chicken pot pie muffins

A few days ago, during one of my many moments of searching the kitchen for something healthy and portable to grab for lunch, I had an epiphany. OK, it wasn’t as dramatic as all that, I just started wondering if I could make a muffin that was more like a lunch. Originally, I was thinking something along the lines of turkey bacon and spinach and onions. But then last night, when I finally got around to trying it, I realized I didn’t have bacon or spinach and I was much too lazy to go to the store.

However, I scrounged around in the refrigerator and found some other things: a leftover chicken breast, some frozen peas, a few aging mushrooms. What if I made a chicken pot pie, but as muffins? I knew it could all go terribly wrong, but I thought I’d give it a try. I took a look to see what else I had. The shallot might work, those soggy green onions, the parsley. Radishes? Probably not. I almost tossed in some watercress but chickened out at the last minute.

What I ended up with was surprisingly tasty, portable, and low in WW points. Well, maybe it’s low in points. I calculated it on the site and each muffin seems to be only about 3 points. But the site’s been having technical difficulties, so don’t hold me to that or anything.

Here’s what I did:

Sauteed the following (medium heat; I used a little cooking spray on the skillet):

1 shallot, chopped
3 garlic gloves, minced
1 carrot, shredded
5 white mushrooms, chopped

Once that was all wilted, I threw in some:

chopped parsley
fresh thyme
fresh rosemary
salt and pepper

Then I added a splash of dry Riesling and let it simmer for a few minutes. Then, I added:

1 chicken breast, shredded
1/4 cup grape tomatoes, chopped
1/2 cup frozen peas, thawed
2 green onions, chopped

And just warmed it all through.

In a bowl, I mixed together:

1/2 cup egg beaters
1/2 cup fat-free milk
1/2 cup fat-free sour cream
1/2 cup shredded low-fat cheddar cheese
1 cup mashed potatoes (I made some instant, since I didn’t have the patience to make real ones)
the chicken mixture

In another bowl, I mixed together:

2 cups flour
2 tsp baking powder
1/2 tsp salt
2 tbl sugar

Then, I combined the wet and dry ingredients. I spray two muffin tins with cooking spray and then added spoonfuls of the batter. (I ended up with 12 muffins.)

I baked them at 350 degrees for about 30 minutes. It was completely an experiment so I had no idea how they’d turn out, but they were pretty good. I would probably omit the tomatoes next time. They didn’t really add anything and seem to detract a little. I think these basic muffins could be made with whatever leftovers happen to be around. Well, maybe not any leftovers. I really wanted to figure out a way to incorporate some leftover white gravy, but I just couldn’t see how to do it and keep everything portable. I’ll keep thinking about how I might do that next time though.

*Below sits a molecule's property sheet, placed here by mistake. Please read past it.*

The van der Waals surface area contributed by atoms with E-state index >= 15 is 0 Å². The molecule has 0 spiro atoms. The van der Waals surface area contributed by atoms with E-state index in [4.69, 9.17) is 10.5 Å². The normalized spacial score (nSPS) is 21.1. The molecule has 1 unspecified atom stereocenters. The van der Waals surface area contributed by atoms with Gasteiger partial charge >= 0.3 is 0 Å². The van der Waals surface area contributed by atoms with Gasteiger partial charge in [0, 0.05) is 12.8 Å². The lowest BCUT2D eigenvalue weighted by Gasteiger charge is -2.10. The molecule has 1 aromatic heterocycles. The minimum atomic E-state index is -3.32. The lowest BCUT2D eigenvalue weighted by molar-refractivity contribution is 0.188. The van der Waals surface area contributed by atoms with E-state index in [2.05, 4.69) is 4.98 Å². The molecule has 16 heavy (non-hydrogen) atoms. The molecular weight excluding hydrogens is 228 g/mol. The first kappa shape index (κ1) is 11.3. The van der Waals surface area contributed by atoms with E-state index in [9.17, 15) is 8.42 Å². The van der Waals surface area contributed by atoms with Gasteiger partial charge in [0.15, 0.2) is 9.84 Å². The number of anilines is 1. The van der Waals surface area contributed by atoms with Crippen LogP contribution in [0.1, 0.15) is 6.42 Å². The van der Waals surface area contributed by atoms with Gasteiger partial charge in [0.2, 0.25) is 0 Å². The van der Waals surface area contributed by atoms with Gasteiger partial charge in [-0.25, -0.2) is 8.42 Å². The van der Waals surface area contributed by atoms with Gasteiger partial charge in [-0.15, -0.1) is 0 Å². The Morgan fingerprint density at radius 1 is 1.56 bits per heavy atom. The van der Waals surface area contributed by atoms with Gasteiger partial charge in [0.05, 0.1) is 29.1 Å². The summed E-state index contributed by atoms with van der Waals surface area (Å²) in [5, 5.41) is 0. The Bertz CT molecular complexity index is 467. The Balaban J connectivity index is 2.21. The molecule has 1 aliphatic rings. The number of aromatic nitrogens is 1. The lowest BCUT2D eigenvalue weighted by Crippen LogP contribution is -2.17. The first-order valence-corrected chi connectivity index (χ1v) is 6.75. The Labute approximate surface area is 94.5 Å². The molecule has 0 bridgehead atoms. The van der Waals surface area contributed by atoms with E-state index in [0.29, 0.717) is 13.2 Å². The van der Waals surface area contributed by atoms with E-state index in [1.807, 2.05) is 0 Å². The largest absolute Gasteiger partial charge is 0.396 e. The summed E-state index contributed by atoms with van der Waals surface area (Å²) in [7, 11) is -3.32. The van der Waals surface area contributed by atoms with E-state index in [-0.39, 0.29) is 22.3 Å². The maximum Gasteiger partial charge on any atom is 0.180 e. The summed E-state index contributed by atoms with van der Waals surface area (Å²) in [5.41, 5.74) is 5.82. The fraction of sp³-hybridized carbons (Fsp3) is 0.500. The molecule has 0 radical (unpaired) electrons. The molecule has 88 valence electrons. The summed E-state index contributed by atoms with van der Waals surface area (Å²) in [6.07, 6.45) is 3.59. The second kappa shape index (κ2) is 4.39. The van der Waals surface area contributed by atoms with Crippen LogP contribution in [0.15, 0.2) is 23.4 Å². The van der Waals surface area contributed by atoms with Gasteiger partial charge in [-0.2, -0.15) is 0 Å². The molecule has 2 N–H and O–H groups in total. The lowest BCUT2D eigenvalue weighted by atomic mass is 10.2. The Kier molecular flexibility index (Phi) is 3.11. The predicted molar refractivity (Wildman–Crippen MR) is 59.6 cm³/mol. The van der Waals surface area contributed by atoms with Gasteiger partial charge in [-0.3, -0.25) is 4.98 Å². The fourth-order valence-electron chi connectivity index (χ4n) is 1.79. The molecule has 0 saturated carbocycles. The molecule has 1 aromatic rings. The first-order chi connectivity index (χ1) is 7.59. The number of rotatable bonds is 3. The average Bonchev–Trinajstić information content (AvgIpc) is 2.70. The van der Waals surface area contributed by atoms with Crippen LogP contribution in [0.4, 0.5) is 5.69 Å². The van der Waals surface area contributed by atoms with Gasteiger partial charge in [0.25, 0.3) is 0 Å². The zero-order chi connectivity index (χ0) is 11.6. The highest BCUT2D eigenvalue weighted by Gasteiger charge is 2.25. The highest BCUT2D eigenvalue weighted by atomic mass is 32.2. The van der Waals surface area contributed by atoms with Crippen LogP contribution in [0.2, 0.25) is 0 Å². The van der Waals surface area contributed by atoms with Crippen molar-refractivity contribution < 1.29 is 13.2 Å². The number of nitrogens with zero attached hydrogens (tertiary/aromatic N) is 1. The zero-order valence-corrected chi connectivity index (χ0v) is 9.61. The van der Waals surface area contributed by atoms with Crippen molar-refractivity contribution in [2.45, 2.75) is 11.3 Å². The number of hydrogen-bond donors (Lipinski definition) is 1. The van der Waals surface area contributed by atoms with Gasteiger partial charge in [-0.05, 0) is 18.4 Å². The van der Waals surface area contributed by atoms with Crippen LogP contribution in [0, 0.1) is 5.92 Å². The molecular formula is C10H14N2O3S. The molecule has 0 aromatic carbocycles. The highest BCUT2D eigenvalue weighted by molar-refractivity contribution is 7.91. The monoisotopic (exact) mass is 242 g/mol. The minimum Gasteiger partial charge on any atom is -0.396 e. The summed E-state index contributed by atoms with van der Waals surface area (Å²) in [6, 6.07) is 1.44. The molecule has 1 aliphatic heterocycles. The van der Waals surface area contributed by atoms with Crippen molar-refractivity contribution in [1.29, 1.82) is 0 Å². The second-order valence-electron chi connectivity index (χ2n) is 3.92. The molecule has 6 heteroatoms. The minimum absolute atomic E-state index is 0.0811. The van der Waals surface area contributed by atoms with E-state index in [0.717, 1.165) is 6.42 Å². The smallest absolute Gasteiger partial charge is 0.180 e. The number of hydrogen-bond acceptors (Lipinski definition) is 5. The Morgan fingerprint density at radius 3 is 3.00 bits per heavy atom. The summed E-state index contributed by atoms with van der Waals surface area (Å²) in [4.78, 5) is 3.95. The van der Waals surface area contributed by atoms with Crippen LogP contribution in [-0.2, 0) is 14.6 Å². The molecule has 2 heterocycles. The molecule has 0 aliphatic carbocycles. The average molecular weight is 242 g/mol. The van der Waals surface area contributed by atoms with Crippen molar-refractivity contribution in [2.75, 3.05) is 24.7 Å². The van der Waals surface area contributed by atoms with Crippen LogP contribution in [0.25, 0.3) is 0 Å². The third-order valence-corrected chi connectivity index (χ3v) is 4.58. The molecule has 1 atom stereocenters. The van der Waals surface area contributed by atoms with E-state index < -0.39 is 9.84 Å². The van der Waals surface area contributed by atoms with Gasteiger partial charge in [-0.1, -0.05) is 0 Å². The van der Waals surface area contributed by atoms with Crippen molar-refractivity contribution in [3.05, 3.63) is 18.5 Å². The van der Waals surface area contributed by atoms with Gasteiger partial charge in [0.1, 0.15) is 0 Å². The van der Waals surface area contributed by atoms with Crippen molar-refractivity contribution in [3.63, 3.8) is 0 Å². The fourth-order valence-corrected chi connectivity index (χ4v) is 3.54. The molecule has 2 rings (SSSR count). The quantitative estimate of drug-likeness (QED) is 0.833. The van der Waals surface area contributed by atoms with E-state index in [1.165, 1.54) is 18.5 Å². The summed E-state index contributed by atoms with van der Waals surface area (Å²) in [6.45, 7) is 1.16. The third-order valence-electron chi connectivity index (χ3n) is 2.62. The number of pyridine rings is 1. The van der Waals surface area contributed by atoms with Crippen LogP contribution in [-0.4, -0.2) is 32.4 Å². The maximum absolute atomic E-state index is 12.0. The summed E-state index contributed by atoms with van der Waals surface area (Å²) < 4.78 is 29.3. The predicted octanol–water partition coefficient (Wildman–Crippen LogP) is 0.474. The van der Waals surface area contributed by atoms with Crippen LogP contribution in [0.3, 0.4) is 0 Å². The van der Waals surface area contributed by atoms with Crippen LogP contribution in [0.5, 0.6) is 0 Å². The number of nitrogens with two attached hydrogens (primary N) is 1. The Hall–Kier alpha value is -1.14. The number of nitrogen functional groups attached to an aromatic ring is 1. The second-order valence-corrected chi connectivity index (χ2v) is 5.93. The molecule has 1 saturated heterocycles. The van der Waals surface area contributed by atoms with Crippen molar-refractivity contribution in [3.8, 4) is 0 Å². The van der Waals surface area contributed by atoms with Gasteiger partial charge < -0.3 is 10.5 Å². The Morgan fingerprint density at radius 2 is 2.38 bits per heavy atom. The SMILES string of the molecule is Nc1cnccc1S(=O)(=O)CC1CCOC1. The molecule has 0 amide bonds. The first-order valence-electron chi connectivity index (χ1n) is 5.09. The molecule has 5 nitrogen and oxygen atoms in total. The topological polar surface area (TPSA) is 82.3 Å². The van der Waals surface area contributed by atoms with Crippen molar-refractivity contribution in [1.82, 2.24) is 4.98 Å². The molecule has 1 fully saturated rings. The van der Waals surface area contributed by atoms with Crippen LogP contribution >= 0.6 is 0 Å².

Apex Chardonnay 2002

We’re not really sure where this wine came from. We must have picked it up somewhere, although probably not from a random trip to the grocery store, because we never get Chardonnay that way. It’s just not an impulse purchase for us. We didn’t visit the winery either. Maybe this was from a wine tasting at a wine shop? No idea. Generally, we remember how we came to own wines, but maybe this means we’ve accrued a few too many bottles. Is there any such thing as a “few too many?” Surely not.

In any case, we could tell this wine was made in the style of the typical California Chardonnay (although it hails from Washington), but it wasn’t over the top buttery or oaky. It had nice acidity to balance it out. Probably this is why we got it. We tasted it somewhere and thought, “this isn’t bad for a Chardonnay” (before we knew that there are other kinds of Chardonnay than the oak and butter kind). It had a slightly metallic undertone, but not anything like the Poet’s Leap Riesling did. It simply added to the complexity of flavors rather than made the wine taste like a tin can.

I’m finally beginning to understand how the winemaking process affects the wine. As for this one?

Clear-settled juice was put into a combination of new and used French oak barrels. After fermentation, the wine remained in the barrel “Sur Lee” and was stirred frequently for a ten month period. Ninety percent (90%) malolactic fermentation was attained. A final blend was made that eliminated any barrels that did not contribute to the ideal cuvee.

Northwest Wine says:

Smoky oak aromas with right-on acids make this a delicious and delightful wine that would be an excellent accompaniment with a variety of seafood or creamy chicken dishes… The rich wine has an attractive golden hue in the glass and a complex array of aromas including citrus, honey, spice, pineapple and sweet oak. Upon sipping, the wine lingers on the palate with food-friendly acidity and a round, buttery texture, the flavors following from the bouquet.

And what does Apex winery have to say?

From the beginning, the concept behind Apex wine has been to produce a limited quantity of reserve wines so special and so outstanding that they represent the ultimate in winemaking, “ne plus ultra.” … The commitment to exceptional quality for making wines of this caliber begins in the vineyards. Winemaker Brian Carter works with the growers to select the most promising vines and to make sure they produce exceptional grapes. The process continues through every step of the winemaking process, including aging for an extended period in oak cooperage… The result is wine that can be enjoyed now or cellared for additional depth and complexity. This is wine exceptional enough to bear the Apex brand… Today Apex Cellars is one of Washington’s most respected wineries. Its three brands, Apex, Bridgman and Apex II, cover the spectrum of wines from superpremium to super ultrapremium.

Price: $17.00

Poet’s Leap Riesling 2003

P. picked up Poet’s Leap Riesling the other day at our favorite wine shop based on a recommendation by the owner. He said that it was a little sweet, but not too sweet, and was very good. Wine Advocate gives it 89 points: